Linked by Thom Holwerda on Wed 14th Mar 2007 22:10 UTC
Gnome "Today, the GNOME Project celebrates the release of GNOME 2.18, the latest version of the popular, multi-platform Free desktop environment." The GNOME 2.18 start page has all the details, such as release notes, download locations, and screenshots.
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RE[3]: You know what I miss?
by thebluesgnr on Thu 15th Mar 2007 11:27 UTC in reply to "RE[2]: You know what I miss?"
thebluesgnr
Member since:
2005-11-14

I loved the Lisa screenshots some time ago, they showed how the desktop indeed hasn't changed since 1985... And I really miss the ambition at Gnome.

What's the point of completely changing the desktop when you can't even use WiFi without hassle?

And by the way, desktop experimentation is not something you'll see on an official GNOME release, but rather on related projects like Gimmie, Avant, Sugar, etc.

A big difference between GNOME and KDE is that these experiments are done in parallel in GNOME. For example, the KDE panel is pretty much dead, with "Plasma" set to replace it. But people still have no idea what Plasma will look like and whether it will work (and they won't know until they test it on real people).

On the other hand, the GNOME project will only decide to replace its panel (which has problems, but works) with something else after a new candidate has seen testing. That's how metacity replaced sawfish in GNOME 2.2, for example. And there are people working on ambitious new ideas, as I mentioned above (the GNOME-based "Sugar" UI is definitely the most ambitious one today).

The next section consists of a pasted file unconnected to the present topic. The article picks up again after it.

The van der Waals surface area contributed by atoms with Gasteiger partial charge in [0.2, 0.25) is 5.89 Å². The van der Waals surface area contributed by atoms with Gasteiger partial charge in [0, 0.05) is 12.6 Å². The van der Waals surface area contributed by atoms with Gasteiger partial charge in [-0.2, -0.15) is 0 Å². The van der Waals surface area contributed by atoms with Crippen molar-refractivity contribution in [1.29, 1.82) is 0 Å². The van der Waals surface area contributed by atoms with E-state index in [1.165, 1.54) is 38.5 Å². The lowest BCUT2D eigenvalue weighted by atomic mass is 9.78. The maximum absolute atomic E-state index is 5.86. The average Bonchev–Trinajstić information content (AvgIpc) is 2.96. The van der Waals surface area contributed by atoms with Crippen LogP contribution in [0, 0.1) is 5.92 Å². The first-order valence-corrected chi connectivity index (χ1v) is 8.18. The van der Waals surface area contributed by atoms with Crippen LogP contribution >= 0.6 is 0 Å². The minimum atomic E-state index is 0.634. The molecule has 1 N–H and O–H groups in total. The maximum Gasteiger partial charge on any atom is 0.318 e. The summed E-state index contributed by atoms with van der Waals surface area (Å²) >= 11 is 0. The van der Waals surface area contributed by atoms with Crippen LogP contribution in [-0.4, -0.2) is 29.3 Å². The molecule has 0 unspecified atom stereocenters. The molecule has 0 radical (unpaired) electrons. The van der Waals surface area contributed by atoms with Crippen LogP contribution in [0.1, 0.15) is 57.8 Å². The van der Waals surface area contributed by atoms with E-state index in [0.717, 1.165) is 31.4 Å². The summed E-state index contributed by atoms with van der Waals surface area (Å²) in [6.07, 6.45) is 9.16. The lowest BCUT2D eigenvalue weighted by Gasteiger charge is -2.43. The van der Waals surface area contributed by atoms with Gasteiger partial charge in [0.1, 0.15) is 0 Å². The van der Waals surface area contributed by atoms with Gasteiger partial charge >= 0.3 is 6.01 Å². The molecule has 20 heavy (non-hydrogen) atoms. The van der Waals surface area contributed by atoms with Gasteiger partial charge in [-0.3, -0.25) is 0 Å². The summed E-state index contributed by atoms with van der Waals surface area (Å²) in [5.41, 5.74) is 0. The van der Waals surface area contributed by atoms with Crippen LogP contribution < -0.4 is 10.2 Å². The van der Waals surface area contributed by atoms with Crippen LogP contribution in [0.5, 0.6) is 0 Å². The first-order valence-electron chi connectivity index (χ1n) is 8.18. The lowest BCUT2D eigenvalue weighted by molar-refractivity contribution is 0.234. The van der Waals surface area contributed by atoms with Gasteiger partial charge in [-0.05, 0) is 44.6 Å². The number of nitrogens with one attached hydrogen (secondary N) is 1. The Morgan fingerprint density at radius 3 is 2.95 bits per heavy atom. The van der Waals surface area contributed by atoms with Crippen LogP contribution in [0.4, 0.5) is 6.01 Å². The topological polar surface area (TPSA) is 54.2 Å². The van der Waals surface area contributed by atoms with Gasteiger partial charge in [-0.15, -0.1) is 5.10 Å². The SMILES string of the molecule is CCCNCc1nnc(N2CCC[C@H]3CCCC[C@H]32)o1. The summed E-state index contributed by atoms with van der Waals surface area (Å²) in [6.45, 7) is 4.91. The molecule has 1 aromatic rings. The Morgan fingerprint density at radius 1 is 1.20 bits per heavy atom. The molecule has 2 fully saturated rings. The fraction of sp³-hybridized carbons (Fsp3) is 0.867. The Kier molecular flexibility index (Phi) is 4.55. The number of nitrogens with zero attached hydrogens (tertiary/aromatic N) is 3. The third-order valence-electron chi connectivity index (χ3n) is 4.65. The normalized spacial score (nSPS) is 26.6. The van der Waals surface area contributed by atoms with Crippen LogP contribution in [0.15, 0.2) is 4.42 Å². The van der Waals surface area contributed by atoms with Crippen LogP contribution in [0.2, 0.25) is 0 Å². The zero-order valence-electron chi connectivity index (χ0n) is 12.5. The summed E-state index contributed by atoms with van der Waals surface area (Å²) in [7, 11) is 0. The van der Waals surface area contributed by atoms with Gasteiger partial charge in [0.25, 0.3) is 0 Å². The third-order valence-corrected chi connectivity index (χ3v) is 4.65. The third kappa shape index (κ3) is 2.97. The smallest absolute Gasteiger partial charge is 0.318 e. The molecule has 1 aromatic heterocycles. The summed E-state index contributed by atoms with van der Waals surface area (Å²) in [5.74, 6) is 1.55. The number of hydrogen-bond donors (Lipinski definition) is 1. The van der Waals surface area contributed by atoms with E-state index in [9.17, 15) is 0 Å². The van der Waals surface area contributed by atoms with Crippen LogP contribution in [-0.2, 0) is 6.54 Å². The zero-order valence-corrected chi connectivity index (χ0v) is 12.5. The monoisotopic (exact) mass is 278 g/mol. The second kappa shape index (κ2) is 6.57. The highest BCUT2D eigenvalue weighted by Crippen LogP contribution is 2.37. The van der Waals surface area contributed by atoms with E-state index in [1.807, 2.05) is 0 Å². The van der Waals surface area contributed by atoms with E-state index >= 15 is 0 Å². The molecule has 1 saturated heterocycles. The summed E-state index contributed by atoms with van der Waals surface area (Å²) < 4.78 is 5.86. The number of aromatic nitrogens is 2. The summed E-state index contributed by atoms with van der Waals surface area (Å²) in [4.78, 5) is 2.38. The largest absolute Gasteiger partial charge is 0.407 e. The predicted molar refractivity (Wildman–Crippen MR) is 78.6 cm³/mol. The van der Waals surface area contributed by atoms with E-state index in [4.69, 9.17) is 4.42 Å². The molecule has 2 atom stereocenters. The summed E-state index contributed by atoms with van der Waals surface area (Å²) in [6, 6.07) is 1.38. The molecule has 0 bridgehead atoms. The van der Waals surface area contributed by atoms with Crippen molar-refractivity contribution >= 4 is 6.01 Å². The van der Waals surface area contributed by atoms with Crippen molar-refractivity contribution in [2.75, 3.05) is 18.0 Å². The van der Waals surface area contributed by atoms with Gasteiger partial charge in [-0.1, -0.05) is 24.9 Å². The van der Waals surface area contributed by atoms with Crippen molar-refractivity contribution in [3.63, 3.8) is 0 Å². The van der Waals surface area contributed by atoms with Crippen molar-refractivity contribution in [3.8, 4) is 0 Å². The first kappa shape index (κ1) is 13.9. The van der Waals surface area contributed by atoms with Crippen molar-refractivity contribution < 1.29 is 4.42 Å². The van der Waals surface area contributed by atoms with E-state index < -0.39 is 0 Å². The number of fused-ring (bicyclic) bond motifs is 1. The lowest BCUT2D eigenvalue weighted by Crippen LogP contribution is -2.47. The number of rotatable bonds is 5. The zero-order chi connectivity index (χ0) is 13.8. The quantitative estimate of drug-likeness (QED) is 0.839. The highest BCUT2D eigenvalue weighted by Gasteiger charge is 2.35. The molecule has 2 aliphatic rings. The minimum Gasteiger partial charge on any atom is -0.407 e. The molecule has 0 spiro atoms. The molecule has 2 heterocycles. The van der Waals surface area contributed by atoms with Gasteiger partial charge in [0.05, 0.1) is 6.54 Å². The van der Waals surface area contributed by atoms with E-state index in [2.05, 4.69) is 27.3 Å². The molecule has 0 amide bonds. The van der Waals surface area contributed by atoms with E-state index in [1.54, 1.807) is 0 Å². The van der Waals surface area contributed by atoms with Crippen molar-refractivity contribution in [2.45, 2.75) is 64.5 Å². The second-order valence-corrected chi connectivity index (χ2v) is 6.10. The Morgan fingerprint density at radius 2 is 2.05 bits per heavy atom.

KDE 4 is very broken today (is pre-alpha the official definition?). GNOME will most likely never be in that state again.

Reply Parent Score: 5

RE[4]: You know what I miss?
by leos on Thu 15th Mar 2007 15:23 in reply to "RE[3]: You know what I miss?"
leos Member since:
2005-09-21

KDE 4 is very broken today (is pre-alpha the official definition?). GNOME will most likely never be in that state again.

So you're saying the system architecture of Gnome 2.x is the ultimate possible, and will never need to change? Sorry, but if you want to make something better in a fundamental way, you have to break it first. Either that or create a lot of compatibility layers to keep the old API, and only Microsoft has the resources to do that.

Reply Parent Score: 5

RE[5]: You know what I miss?
by thebluesgnr on Thu 15th Mar 2007 18:03 in reply to "RE[4]: You know what I miss?"
thebluesgnr Member since:
2005-11-14

So you're saying the system architecture of Gnome 2.x is the ultimate possible, and will never need to change? Sorry, but if you want to make something better in a fundamental way, you have to break it first. Either that or create a lot of compatibility layers to keep the old API, and only Microsoft has the resources to do that.

That's not exactly what I'm saying. GNOME will replace components of the platform, but without breaking the entire stack while they're at it. In fact, it's been doing that for a long while now (see Project Ridley, D-Bus, gvfs).

The D-Bus adoption is a perfect example. GNOME adopted D-Bus without breaking anything.

gnome-vfs is not perfect and will be replaced by gvfs, which is being developed. But GNOME will not depend on gvfs until it's ready; that's the main difference in strategy between the current development model of KDE and GNOME. KDE decided to fix its entire platform in one go, while GNOME is incrementally replacing components as the next generation ones are completed and ready to go.

Of course, supporting gnome-vfs and gvfs, ORBit/Bonobo and D-Bus, etc, is not a lifetime solution, which is why the old libraries will eventually become unsupported and the platform released as version 3.0.

Btw, GTK+ adopted Cairo without having to break its API, but that's because GTK+ was well designed to begin with.

Reply Parent Score: 5